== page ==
September 22, 2020 | by:



The Restigouche Regional Service Commission was presented with the 2021 draft
budget of nearly 3-million-dollars.

There is an 80-thousand-dollar increase over last year the Tribune reports is
due to hiring a new bilingual employee for the Planning Division next year.

Most of the budget goes to solid waste management at close to
2-million-dollars along with items such as funding to the Charlo Airport, and
regional tourism initiatives.

The commission has no ability to charge tax so the majority of its money
comes from contributions from the local service districts and municipalities
it represents.


Work to convert the old Woolworth’s store on Roseberry in Campbellton to
government offices is set to begin this year.

Jeremy Trevors with the Department of Transportation says the was a delay to
work through space requirements and concept before design could be completed.

Trevors says the actual renovations should start before the end of the
year…. the original completion date was slated for the fall of last year.

When the renovations are complete the new building will house about a hundred
workers that are currently stationed on Arran Street next to the RCMP


A fire yesterday afternoon destroyed a home in Atholville.

Crews from Atholville, St Aruthur and Val d’Amour
were called shortly before 2pm to the 9-hundred block of Route-275.

The house was fully engulfed when crews arrived and a lack of fire hydrants
in the area made it tricky to fight.

NB Power was also onsite after a piece of the roof fell damaging a power line.

No one was injured and the cause of the fire remains under investigation.


With ongoing disputes in Nova Scotia over Indigenous fisheries Listuguj First
Nation has announced it will be selling some of its fall lobster catch.

A release by the band says most of the catch will go to community members for
food, but others will be sold to aid in fishing operations and economic
recovery during the pandemic.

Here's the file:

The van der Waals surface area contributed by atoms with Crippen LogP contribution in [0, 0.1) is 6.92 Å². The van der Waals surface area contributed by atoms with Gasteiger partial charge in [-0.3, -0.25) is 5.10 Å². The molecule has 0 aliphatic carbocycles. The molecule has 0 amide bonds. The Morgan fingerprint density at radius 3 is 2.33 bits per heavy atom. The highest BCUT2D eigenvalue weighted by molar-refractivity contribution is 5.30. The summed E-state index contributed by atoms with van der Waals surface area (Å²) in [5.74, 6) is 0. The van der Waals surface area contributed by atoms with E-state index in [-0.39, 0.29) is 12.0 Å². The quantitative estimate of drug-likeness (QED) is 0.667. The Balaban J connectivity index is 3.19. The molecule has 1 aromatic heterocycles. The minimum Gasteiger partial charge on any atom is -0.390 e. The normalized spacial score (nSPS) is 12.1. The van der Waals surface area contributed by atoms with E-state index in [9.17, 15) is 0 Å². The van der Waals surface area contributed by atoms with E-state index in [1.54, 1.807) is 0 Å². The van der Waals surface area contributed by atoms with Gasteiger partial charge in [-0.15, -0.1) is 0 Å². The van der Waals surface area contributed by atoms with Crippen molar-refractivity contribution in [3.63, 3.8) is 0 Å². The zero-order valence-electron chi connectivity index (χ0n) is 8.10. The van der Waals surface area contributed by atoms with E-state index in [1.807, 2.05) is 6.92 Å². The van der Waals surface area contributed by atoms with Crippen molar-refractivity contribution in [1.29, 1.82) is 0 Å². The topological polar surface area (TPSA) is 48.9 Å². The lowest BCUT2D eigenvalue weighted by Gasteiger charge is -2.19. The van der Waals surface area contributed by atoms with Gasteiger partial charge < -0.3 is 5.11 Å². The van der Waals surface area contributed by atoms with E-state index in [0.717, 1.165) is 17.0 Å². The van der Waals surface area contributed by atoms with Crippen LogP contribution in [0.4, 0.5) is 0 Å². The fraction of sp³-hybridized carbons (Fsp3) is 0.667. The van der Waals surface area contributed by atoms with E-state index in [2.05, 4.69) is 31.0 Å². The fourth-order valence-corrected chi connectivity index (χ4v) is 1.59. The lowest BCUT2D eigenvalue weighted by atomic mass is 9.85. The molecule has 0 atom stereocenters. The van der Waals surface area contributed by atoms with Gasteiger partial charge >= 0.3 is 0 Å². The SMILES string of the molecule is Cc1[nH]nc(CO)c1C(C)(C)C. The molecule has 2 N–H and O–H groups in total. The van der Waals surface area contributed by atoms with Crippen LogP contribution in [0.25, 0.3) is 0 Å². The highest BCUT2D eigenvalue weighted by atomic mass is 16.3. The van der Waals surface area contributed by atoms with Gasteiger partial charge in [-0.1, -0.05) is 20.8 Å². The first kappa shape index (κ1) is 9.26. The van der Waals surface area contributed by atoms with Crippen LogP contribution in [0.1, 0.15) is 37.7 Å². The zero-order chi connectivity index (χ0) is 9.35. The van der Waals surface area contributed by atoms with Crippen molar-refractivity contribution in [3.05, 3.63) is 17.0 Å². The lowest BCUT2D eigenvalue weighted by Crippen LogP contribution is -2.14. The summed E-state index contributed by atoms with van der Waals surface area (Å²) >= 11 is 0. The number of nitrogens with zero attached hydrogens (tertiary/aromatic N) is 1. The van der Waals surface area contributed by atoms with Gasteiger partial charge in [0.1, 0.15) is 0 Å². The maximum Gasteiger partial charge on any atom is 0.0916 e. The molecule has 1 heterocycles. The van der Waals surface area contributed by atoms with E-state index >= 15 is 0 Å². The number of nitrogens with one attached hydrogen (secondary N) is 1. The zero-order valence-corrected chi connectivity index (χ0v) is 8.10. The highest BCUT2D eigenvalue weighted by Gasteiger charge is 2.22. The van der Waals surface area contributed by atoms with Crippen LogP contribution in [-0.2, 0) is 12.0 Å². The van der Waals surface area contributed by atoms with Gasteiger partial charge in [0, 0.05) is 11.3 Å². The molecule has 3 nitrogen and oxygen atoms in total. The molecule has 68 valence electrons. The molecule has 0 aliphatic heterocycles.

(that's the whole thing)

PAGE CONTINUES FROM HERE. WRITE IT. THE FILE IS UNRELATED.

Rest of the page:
Officials say the department of fisheries will be issuing a license to
prohibit the sales, a move the band says goes against the 1999 Marshal
decision protecting a moderate livelihood fishery.

Chief Darcy Gray says criminalizing their treaty rights is systemic racism
that happens year after year.


It appears virtual at home learning won’t take away the long standing
tradition of snow days.

According to the Bugle Observer during a district education public meeting
the crowd was told school will still be cancelled in bad weather no matter
the delivery method.

Anglophone West superintendent David McTimoney stated the collective
agreement with teachers across the province does not allow them to say snow
days are eliminated.

McTimoney says if the change were to happen it would take place at the
bargaining table.


Premeir Blaine Higgs has thrown cold water on any talk of reviving the Energy
East Pipeline project.

Higgs, who says he remains in favour if it, tells Brunswick News he can’t see
it happening.

He says his government has given up on it and is refocusing its efforts on
developing the small modular nuclear reactor industry. A funding partnership
between the province and Ottawa for that sector is expected soon.

Last week Alberta Premier Jason Kenny tried to revive talk of the Energy East
pipeline despite resolute opposition to such a pipeline through Quebec.